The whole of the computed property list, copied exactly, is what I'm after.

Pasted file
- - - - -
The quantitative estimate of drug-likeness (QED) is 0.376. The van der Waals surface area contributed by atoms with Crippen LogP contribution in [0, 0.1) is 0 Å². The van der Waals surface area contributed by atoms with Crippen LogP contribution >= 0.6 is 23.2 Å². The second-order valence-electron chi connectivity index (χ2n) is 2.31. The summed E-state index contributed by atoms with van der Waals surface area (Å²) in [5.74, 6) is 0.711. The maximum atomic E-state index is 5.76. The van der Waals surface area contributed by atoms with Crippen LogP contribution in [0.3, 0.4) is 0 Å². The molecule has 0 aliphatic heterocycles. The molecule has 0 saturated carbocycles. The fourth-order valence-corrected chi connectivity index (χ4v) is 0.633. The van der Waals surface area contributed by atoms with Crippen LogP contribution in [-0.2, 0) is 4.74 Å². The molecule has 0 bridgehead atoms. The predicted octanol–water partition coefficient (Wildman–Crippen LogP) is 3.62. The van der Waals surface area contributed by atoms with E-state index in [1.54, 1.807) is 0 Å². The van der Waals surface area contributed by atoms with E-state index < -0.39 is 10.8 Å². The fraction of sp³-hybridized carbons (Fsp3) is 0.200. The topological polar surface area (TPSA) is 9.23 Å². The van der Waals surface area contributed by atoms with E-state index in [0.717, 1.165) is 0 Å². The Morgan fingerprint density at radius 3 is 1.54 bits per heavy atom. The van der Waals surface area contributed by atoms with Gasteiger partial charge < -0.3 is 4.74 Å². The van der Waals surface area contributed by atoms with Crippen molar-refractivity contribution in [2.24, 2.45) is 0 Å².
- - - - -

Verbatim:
The quantitative estimate of drug-likeness (QED) is 0.376. The van der Waals surface area contributed by atoms with Crippen LogP contribution in [0, 0.1) is 0 Å². The van der Waals surface area contributed by atoms with Crippen LogP contribution >= 0.6 is 23.2 Å². The second-order valence-electron chi connectivity index (χ2n) is 2.31. The summed E-state index contributed by atoms with van der Waals surface area (Å²) in [5.74, 6) is 0.711. The maximum atomic E-state index is 5.76. The van der Waals surface area contributed by atoms with Crippen LogP contribution in [0.3, 0.4) is 0 Å². The molecule has 0 aliphatic heterocycles. The molecule has 0 saturated carbocycles. The fourth-order valence-corrected chi connectivity index (χ4v) is 0.633. The van der Waals surface area contributed by atoms with Crippen LogP contribution in [-0.2, 0) is 4.74 Å². The molecule has 0 bridgehead atoms. The predicted octanol–water partition coefficient (Wildman–Crippen LogP) is 3.62. The van der Waals surface area contributed by atoms with E-state index in [1.54, 1.807) is 0 Å². The van der Waals surface area contributed by atoms with E-state index < -0.39 is 10.8 Å². The fraction of sp³-hybridized carbons (Fsp3) is 0.200. The topological polar surface area (TPSA) is 9.23 Å². The van der Waals surface area contributed by atoms with E-state index in [0.717, 1.165) is 0 Å². The Morgan fingerprint density at radius 3 is 1.54 bits per heavy atom. The van der Waals surface area contributed by atoms with Gasteiger partial charge < -0.3 is 4.74 Å². The van der Waals surface area contributed by atoms with Crippen molar-refractivity contribution in [2.24, 2.45) is 0 Å².